I am thinking this might be one of those instances where we might just sit back and watch censorship in action.  After all, we'll know it when we see it.


Thursday, March 6, 2014

Mark Sanford and Me

Do you remember with some fondness, as I do, those years with W. in the White House and Mark Sanford in Columbia?  Yes, fondness.  Each Christmas I bought my son a 365-day calendar with a quote from our president -- who knew one man could say so many dumb things?

And as for our governor, before we learned of his hikes across the Appalachian Trail, even then he gave us much cause to feel superior.  I recall tales of his quirkiness, and there is one that comes to mind today:  in his frugality, he insisted that staff use the backs of post-it notes before they could throw them out.

I can identify with that, to a point.  I am also frugal.  Not only have I had to live on a shoe-string much of my life, but I've been able to do it.  And without stealing funds from the government, I add proudly.  Admittedly, using the back side of a post-it note is ridiculous, and a testament to our former governor's bad judgment.  If I don't need to stick a little piece of paper on something, I won't use a post-it note, but instead a scrap of paper.  And I do mean scrap.  It would pain me enormously to use a whole piece of paper when a scrap of formerly used paper would do.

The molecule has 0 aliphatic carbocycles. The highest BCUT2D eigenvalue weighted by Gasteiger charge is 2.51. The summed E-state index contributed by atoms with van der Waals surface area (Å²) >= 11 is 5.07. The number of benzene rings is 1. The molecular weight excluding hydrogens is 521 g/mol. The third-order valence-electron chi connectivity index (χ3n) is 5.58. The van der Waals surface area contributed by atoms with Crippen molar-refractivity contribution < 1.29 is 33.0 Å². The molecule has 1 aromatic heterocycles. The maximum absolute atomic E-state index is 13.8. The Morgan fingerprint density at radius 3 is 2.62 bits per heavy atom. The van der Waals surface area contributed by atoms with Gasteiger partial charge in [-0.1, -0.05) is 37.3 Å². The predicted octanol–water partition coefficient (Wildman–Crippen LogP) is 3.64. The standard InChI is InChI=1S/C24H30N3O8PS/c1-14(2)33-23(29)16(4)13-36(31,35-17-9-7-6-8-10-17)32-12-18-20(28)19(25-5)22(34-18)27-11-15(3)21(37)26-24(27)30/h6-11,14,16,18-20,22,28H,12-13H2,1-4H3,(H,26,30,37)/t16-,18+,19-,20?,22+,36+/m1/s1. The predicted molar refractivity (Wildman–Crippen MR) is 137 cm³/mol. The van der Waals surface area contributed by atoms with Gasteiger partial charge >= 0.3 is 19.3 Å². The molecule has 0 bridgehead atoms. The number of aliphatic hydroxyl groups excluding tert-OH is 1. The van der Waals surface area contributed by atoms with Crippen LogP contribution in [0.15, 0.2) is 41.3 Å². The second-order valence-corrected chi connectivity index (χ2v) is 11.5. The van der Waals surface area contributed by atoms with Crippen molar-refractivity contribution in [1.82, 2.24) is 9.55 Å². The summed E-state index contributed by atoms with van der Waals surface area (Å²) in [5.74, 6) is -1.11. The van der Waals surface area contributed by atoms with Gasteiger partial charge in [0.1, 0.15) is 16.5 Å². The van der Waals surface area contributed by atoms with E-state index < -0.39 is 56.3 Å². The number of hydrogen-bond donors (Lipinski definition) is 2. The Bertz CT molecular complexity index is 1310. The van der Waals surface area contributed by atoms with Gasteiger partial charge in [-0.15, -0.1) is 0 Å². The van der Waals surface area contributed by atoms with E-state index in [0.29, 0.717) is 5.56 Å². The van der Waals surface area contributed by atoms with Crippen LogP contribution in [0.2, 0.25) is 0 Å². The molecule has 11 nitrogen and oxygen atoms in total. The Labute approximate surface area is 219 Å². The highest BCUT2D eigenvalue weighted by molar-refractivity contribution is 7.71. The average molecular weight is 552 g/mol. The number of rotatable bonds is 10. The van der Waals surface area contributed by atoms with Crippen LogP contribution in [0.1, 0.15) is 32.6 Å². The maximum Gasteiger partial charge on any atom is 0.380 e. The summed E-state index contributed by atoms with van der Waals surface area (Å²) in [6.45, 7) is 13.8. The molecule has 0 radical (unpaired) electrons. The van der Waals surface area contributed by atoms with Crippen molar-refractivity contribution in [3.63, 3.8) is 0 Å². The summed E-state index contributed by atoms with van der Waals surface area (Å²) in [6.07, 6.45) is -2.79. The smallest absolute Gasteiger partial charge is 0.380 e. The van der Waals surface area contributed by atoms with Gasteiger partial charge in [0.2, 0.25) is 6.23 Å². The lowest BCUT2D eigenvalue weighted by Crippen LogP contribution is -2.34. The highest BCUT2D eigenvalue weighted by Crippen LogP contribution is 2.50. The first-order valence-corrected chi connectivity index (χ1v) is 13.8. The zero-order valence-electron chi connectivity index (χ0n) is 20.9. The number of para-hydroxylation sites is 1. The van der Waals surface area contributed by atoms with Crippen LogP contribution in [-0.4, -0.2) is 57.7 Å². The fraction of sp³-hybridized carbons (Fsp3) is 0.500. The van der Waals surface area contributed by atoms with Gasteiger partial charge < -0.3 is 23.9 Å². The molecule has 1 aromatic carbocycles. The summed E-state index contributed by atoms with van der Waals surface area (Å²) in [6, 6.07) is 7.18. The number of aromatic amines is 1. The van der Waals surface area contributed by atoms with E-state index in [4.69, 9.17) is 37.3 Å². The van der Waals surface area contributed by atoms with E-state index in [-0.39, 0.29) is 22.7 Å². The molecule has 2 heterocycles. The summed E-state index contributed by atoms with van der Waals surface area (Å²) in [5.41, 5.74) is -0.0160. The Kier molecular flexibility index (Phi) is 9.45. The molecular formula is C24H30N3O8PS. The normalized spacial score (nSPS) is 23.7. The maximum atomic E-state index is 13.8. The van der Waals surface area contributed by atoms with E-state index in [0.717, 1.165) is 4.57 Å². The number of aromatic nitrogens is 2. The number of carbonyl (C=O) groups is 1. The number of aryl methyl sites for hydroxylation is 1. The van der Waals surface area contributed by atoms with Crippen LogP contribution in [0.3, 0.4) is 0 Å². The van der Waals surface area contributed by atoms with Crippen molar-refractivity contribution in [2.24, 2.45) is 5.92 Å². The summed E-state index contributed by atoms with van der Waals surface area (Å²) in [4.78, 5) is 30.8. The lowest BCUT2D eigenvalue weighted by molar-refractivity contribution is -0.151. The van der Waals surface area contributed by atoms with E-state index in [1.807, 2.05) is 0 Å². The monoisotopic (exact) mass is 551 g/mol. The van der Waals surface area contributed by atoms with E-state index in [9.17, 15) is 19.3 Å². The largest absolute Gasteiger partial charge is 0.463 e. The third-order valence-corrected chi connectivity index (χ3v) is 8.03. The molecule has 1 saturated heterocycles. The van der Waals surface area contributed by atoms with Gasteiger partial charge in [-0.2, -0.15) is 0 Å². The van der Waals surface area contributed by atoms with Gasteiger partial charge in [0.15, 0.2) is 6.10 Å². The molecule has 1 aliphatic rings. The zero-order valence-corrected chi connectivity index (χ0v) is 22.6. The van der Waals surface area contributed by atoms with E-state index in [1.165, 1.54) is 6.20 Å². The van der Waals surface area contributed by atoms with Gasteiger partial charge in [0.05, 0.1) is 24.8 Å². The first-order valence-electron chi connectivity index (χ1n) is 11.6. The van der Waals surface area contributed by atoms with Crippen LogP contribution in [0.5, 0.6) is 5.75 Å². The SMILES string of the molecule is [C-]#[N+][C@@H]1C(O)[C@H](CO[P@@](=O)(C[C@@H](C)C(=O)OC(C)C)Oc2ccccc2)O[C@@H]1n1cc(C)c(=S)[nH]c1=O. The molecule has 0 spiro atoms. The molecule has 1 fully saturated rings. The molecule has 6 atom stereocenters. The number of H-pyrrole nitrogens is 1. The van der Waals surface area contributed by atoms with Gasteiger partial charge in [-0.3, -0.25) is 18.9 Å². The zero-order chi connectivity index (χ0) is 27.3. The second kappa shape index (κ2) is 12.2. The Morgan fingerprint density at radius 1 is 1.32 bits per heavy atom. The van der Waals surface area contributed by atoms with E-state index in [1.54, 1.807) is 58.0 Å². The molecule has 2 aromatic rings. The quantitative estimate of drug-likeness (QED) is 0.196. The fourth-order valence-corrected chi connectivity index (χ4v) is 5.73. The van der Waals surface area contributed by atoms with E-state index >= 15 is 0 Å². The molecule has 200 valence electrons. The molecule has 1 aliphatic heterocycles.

It's not just financial considerations.  I know that part of living in the style to which we Americans have become accustomed requires waste.  Plastic utensils at fast food places.  Old computers and iPods.  Snail mail.  But I do believe it is our responsibility to measure that waste against need.  To me it is unconscionable to use a marker when a pen will do, or a pen when a pencil will work.  Who would buy plastic single serving containers when so many foods sold in groceries and take-out restaurants serve the same purpose?  And yet we waste where we need not every day, every one of us.  Small amounts that add up.

One of the great things about libraries has always been that they maximize use:  of books, DVD's, computers, magazines.  And our own Charleston County Public Library lately contends that the reasons they are pushing for electronic borrowing are financial and environmental.  And yet.

And yet they throw away books that have only sat unread for one year.  Throw them out.  And when voracious readers like myself are looking back even a few years for popular authors like Terry Pratchett or important biographies of say Clarence Thomas, our library no longer owns them.  One of our options is then to have the library search outside of Charleston County, which is called Interlibrary Loan.  It's an amazing program which has always stretched a library's holdings by virtue of exchanging with other libraries.